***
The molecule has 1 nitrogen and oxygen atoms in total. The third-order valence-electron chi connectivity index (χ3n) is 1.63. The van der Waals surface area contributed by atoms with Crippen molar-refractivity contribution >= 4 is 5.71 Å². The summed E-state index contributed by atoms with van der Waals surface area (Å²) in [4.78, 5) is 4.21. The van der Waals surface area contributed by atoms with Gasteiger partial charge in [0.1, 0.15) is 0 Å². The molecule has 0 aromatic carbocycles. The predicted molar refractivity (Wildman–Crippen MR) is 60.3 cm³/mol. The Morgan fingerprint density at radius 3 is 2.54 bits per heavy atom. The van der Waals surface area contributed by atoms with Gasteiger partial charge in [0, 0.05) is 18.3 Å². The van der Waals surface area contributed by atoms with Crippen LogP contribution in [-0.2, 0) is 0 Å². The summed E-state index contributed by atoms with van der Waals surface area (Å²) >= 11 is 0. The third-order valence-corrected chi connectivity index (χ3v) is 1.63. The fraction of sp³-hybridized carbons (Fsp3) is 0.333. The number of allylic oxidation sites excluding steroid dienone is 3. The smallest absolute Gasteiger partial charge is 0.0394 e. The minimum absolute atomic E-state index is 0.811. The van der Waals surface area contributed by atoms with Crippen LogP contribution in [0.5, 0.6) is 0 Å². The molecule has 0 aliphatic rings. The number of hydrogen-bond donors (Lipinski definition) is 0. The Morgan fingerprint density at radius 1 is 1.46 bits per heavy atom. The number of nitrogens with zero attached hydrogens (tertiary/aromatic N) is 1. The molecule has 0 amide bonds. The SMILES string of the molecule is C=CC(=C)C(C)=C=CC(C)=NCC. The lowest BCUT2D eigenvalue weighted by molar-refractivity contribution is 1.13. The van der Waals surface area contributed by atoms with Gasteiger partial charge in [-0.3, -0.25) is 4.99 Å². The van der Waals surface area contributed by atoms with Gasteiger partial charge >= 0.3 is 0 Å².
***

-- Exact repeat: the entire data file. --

The molecule has 1 nitrogen and oxygen atoms in total. The third-order valence-electron chi connectivity index (χ3n) is 1.63. The van der Waals surface area contributed by atoms with Crippen molar-refractivity contribution >= 4 is 5.71 Å². The summed E-state index contributed by atoms with van der Waals surface area (Å²) in [4.78, 5) is 4.21. The van der Waals surface area contributed by atoms with Gasteiger partial charge in [0.1, 0.15) is 0 Å². The molecule has 0 aromatic carbocycles. The predicted molar refractivity (Wildman–Crippen MR) is 60.3 cm³/mol. The Morgan fingerprint density at radius 3 is 2.54 bits per heavy atom. The van der Waals surface area contributed by atoms with Gasteiger partial charge in [0, 0.05) is 18.3 Å². The van der Waals surface area contributed by atoms with Crippen LogP contribution in [-0.2, 0) is 0 Å². The summed E-state index contributed by atoms with van der Waals surface area (Å²) >= 11 is 0. The third-order valence-corrected chi connectivity index (χ3v) is 1.63. The fraction of sp³-hybridized carbons (Fsp3) is 0.333. The number of allylic oxidation sites excluding steroid dienone is 3. The smallest absolute Gasteiger partial charge is 0.0394 e. The minimum absolute atomic E-state index is 0.811. The van der Waals surface area contributed by atoms with Crippen LogP contribution in [0.5, 0.6) is 0 Å². The molecule has 0 aliphatic rings. The number of hydrogen-bond donors (Lipinski definition) is 0. The Morgan fingerprint density at radius 1 is 1.46 bits per heavy atom. The number of nitrogens with zero attached hydrogens (tertiary/aromatic N) is 1. The molecule has 0 amide bonds. The SMILES string of the molecule is C=CC(=C)C(C)=C=CC(C)=NCC. The lowest BCUT2D eigenvalue weighted by molar-refractivity contribution is 1.13. The van der Waals surface area contributed by atoms with Gasteiger partial charge in [-0.3, -0.25) is 4.99 Å². The van der Waals surface area contributed by atoms with Gasteiger partial charge >= 0.3 is 0 Å².